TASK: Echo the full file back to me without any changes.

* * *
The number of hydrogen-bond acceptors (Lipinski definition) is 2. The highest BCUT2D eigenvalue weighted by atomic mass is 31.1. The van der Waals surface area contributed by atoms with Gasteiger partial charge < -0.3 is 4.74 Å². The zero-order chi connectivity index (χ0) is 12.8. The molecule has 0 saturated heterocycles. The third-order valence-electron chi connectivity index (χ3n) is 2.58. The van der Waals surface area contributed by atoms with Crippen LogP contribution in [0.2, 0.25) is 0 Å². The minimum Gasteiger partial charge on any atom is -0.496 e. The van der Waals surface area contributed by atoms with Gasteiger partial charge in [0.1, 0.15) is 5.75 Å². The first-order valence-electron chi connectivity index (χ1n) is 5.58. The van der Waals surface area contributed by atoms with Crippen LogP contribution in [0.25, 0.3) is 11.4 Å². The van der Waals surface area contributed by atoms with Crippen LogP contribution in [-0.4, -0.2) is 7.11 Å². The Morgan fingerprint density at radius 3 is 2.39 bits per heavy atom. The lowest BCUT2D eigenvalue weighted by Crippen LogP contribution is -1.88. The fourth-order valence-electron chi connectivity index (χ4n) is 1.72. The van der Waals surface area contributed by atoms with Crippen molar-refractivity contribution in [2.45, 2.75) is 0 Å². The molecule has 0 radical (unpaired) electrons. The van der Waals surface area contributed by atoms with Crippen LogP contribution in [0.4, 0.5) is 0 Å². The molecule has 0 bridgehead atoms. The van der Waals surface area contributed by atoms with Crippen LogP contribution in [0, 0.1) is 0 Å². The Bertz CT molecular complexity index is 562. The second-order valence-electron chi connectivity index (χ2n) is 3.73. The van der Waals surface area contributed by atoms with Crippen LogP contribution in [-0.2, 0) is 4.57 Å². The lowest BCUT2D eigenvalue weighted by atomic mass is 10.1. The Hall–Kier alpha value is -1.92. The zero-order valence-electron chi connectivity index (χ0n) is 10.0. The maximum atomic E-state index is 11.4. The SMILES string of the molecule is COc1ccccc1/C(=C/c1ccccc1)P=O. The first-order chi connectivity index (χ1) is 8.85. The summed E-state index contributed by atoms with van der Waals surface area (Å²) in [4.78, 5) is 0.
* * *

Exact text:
The number of hydrogen-bond acceptors (Lipinski definition) is 2. The highest BCUT2D eigenvalue weighted by atomic mass is 31.1. The van der Waals surface area contributed by atoms with Gasteiger partial charge < -0.3 is 4.74 Å². The zero-order chi connectivity index (χ0) is 12.8. The molecule has 0 saturated heterocycles. The third-order valence-electron chi connectivity index (χ3n) is 2.58. The van der Waals surface area contributed by atoms with Crippen LogP contribution in [0.2, 0.25) is 0 Å². The minimum Gasteiger partial charge on any atom is -0.496 e. The van der Waals surface area contributed by atoms with Gasteiger partial charge in [0.1, 0.15) is 5.75 Å². The first-order valence-electron chi connectivity index (χ1n) is 5.58. The van der Waals surface area contributed by atoms with Crippen LogP contribution in [0.25, 0.3) is 11.4 Å². The van der Waals surface area contributed by atoms with Crippen LogP contribution in [-0.4, -0.2) is 7.11 Å². The Morgan fingerprint density at radius 3 is 2.39 bits per heavy atom. The lowest BCUT2D eigenvalue weighted by Crippen LogP contribution is -1.88. The fourth-order valence-electron chi connectivity index (χ4n) is 1.72. The van der Waals surface area contributed by atoms with Crippen molar-refractivity contribution in [2.45, 2.75) is 0 Å². The molecule has 0 radical (unpaired) electrons. The van der Waals surface area contributed by atoms with Crippen LogP contribution in [0.4, 0.5) is 0 Å². The molecule has 0 bridgehead atoms. The van der Waals surface area contributed by atoms with Crippen LogP contribution in [0, 0.1) is 0 Å². The Bertz CT molecular complexity index is 562. The second-order valence-electron chi connectivity index (χ2n) is 3.73. The van der Waals surface area contributed by atoms with Crippen LogP contribution in [-0.2, 0) is 4.57 Å². The lowest BCUT2D eigenvalue weighted by atomic mass is 10.1. The Hall–Kier alpha value is -1.92. The zero-order valence-electron chi connectivity index (χ0n) is 10.0. The maximum atomic E-state index is 11.4. The SMILES string of the molecule is COc1ccccc1/C(=C/c1ccccc1)P=O. The first-order chi connectivity index (χ1) is 8.85. The summed E-state index contributed by atoms with van der Waals surface area (Å²) in [4.78, 5) is 0.